Thanks a lot, Sarah!
It took me a while to follow all the links and read most of what’s out there. I am interested in the project Cornell has undertaken and hope to learn more, purely from a cataloger’s perspective, how the current system of yours facilitates searching. Since the backbone of Cornell’s subject authority file is LCSH, I think searching in OPAC will work just fine.
The only issue that I am concerned about is when you get “updated” bibs from OCLC via WorldShare, you may run into mixed 6XXs as shown in the snapshot I gave in the beginning of the thread. But again, your system seems to be able to handle it leniently. Whatever a library user types in (barring obvious spelling mistakes), the system will retrieve what’s in 6XXs. Hence,
History | African American
History | United States | 20th century
are searchable (J $2 bisacsh) terms. Even incorrect headings like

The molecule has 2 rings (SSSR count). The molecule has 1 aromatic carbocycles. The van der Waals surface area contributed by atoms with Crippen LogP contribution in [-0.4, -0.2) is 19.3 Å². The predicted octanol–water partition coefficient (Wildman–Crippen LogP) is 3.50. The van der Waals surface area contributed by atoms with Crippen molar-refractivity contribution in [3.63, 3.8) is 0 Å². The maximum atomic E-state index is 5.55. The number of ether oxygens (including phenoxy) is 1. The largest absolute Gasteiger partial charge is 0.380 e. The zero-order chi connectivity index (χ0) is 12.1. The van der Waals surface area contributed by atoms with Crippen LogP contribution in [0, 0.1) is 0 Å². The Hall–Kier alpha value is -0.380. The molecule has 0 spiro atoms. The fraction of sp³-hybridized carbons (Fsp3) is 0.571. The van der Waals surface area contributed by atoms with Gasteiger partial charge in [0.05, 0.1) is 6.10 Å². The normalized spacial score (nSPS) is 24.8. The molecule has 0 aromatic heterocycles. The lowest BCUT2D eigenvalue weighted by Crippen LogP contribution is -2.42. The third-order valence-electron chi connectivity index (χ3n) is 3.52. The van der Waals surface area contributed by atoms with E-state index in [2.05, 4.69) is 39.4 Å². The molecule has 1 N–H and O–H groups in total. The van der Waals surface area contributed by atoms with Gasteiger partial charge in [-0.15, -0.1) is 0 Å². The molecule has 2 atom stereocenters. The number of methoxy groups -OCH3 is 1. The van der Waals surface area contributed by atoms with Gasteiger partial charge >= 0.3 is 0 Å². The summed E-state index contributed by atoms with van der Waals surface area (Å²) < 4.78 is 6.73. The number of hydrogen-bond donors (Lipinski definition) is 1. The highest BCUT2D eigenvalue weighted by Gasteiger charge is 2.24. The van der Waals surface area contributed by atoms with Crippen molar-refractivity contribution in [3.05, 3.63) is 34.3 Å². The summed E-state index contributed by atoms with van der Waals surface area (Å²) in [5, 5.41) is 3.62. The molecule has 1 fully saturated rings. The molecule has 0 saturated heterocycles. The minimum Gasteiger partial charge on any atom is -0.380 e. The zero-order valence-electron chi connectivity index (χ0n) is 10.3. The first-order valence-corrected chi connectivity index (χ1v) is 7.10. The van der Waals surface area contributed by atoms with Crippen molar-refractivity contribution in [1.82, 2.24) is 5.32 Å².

Civil rights movement
African Americans | United States
are there for grabs, so long as they are in 6XXs.
This (the presence of split name and subject files), however, is commonplace nowadays in academic libraries in North America. Too many vendor records being poured into OCLC, individual institutions simply don’t have enough catalogers to examine and correct/revise subject headings. And my point is? Add a voice to our common cause: advocate cooperative cataloging and appeal to library administrators, whenever there’s an opportunity, to hire more catalogers (wishful thinking, I know). But I am sorry it needs to be said and worth repeating. Quality is important. What a glaring irony that, with the full implementation of RDA, institutions have been inexplicably cutting cataloging staff!